The stakes are high. Theoretically, VA could keep its legacy system running indefinitely, but if HealtheVet were to tank like the failed financial system, the howls from Congress would be deafening. "At some point you make a decision that either you can do this job called HealtheVet inside, or maybe you draw back and say, 'I can't do it inside anymore, maybe I need to do it outside,' " McFarland says. Cutting off funding for failing projects would be a measure of last resort, he says. The department hired the Software Engineering Institute to find HealtheVet's flaws, and quarterly reviews will ensure that the department catches development errors early, he says.

But McFarland's main duties are managing the department's vast IT operations and maintenance, not software development. Congress already has imposed some fiscal discipline on VA agencies by giving information technology its own line item in the fiscal 2006 budget and handing control of that fund over to McFarland. Detractors worry that exposing IT spending-previously, it was buried within other line items-makes it vulnerable to budget cuts, an argument McFarland rejects.

McFarland's predecessor, John Gauss, wonders whether pouring the IT budget into a congressional mold might end up harming patients. When the agencies had spending flexibility, they could use information technology to make up for unexpected shortfalls in medical care dollars, says Gauss. Budgeting is a two-year process, so anticipating veterans' future needs is a gamble. "You've got trade-offs. Do you spend the money on information technology, or do you spend the money on these newly disabled veterans?" Gauss says.

Without central control, McFarland says, IT spending will continue to be inefficient and duplicative. "You're never going to have an information technology program that's going to deliver or complete anything," as long as funds can be as freely transferred as they have been, he says.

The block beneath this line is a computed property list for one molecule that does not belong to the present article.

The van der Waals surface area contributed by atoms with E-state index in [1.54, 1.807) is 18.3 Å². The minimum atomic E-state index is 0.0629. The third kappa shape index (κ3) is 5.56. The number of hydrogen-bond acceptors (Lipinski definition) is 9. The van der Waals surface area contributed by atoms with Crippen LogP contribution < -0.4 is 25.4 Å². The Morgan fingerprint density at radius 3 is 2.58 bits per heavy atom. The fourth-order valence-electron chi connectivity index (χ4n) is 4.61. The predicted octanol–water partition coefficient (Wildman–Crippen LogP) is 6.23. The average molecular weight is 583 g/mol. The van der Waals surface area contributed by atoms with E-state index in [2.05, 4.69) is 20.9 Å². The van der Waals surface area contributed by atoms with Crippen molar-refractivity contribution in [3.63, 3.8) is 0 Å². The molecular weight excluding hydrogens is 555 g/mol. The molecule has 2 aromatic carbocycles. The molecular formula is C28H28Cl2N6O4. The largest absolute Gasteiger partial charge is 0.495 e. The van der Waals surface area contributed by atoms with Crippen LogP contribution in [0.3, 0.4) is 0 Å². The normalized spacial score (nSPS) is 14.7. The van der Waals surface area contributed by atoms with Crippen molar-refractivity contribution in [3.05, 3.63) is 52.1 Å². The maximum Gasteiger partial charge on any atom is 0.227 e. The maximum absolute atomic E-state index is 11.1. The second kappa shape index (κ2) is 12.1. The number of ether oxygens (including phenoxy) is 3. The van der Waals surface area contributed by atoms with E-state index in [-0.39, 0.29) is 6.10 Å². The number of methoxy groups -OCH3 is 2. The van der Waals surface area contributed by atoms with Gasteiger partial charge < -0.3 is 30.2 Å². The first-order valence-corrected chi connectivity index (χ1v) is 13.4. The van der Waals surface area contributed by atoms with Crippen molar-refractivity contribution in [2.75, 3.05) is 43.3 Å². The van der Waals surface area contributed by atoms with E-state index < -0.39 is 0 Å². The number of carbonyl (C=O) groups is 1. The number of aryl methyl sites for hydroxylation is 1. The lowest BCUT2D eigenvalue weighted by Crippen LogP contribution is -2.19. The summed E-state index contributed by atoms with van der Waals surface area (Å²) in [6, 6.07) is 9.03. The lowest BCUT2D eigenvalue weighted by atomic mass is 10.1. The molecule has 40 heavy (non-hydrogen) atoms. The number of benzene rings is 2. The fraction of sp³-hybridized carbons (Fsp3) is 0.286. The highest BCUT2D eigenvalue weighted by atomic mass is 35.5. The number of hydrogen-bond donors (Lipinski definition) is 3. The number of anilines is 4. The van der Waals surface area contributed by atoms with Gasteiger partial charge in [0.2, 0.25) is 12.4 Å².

Others argue that taking responsibility for the operations and maintenance staff away from local hospitals or administrative networks dilutes their accountability. Local VA centers are responsible for the quality of their service, but now IT staffs report to headquarters in Washington, which might not have enough personnel for support and assistance, some say. McFarland acknowledges there's pushback from within the department. "Is this a popular thing with the agency? Of course not," he says.

But pruning redundant systems and implementing standards alone aren't going to solve VA's problems. McFarland says: "Where most of our failures have been is in development." Rep. Steve Buyer, R-Ind., wants to place software development into the CIO's portfolio. "VA's plan looks like the department wants to carry on, really, business as usual," he said last November on the House floor. As chairman of the House Committee on Veterans Affairs, Buyer has reeled off stalled and failed projects during congressional hearings and in speeches. During the past decade, VA has spent $600 million on VetsNet to automate compensation and pension claims processing, for example, and the project still is not complete.

Buyer is sponsor of a bill that would give McFarland authority over all information technology functions-development, approval, implementation, integration and oversight. It passed the House 408-0 in November, but the Senate Veterans Affairs Committee's chairman, Sen. Larry Craig, R-Idaho, is in no hurry to mark it up or act on similar legislation sponsored by Sen. John Thune, R-S.D. A meeting between Craig and Buyer in late December brooked no compromise.

Meanwhile, McFarland is pressing forward. VA will hire a contractor to determine where and how to consolidate operations and maintenance. The task will be finished in about two years, and during that time McFarland can be comforted with the thought that total centralization has come at least one step closer to reality. "I would think that it is certainly one of the steps that you would take if you were going to ultimately centralize, yes," he says. "But I'm not speaking on behalf of the agency there."